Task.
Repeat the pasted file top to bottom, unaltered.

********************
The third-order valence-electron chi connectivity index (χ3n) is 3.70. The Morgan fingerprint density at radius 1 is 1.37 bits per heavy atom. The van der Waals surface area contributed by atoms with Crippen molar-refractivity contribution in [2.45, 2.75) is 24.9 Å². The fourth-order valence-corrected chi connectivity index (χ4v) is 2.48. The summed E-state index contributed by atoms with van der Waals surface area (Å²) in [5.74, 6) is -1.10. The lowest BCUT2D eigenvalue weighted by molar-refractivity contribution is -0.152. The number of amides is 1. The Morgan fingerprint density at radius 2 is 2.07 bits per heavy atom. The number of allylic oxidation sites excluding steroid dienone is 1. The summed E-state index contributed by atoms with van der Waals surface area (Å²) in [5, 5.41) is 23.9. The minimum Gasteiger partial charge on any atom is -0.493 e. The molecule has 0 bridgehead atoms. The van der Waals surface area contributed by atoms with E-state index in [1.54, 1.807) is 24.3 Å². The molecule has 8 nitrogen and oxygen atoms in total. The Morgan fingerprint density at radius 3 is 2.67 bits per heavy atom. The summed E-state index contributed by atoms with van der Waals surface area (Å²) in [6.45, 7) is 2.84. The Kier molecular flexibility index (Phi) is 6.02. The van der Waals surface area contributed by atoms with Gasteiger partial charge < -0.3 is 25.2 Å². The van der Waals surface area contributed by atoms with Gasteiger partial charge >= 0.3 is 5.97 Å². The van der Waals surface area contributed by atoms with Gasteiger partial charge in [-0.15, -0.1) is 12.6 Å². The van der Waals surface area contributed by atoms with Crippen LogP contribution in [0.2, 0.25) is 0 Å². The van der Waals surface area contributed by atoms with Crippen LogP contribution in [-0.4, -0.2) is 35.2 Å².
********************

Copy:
The third-order valence-electron chi connectivity index (χ3n) is 3.70. The Morgan fingerprint density at radius 1 is 1.37 bits per heavy atom. The van der Waals surface area contributed by atoms with Crippen molar-refractivity contribution in [2.45, 2.75) is 24.9 Å². The fourth-order valence-corrected chi connectivity index (χ4v) is 2.48. The summed E-state index contributed by atoms with van der Waals surface area (Å²) in [5.74, 6) is -1.10. The lowest BCUT2D eigenvalue weighted by molar-refractivity contribution is -0.152. The number of amides is 1. The Morgan fingerprint density at radius 2 is 2.07 bits per heavy atom. The number of allylic oxidation sites excluding steroid dienone is 1. The summed E-state index contributed by atoms with van der Waals surface area (Å²) in [5, 5.41) is 23.9. The minimum Gasteiger partial charge on any atom is -0.493 e. The molecule has 0 bridgehead atoms. The van der Waals surface area contributed by atoms with E-state index in [1.54, 1.807) is 24.3 Å². The molecule has 8 nitrogen and oxygen atoms in total. The Morgan fingerprint density at radius 3 is 2.67 bits per heavy atom. The summed E-state index contributed by atoms with van der Waals surface area (Å²) in [6.45, 7) is 2.84. The Kier molecular flexibility index (Phi) is 6.02. The van der Waals surface area contributed by atoms with Gasteiger partial charge < -0.3 is 25.2 Å². The van der Waals surface area contributed by atoms with Gasteiger partial charge >= 0.3 is 5.97 Å². The van der Waals surface area contributed by atoms with Gasteiger partial charge in [-0.15, -0.1) is 12.6 Å². The van der Waals surface area contributed by atoms with Crippen LogP contribution in [0.2, 0.25) is 0 Å². The van der Waals surface area contributed by atoms with Crippen LogP contribution in [-0.4, -0.2) is 35.2 Å².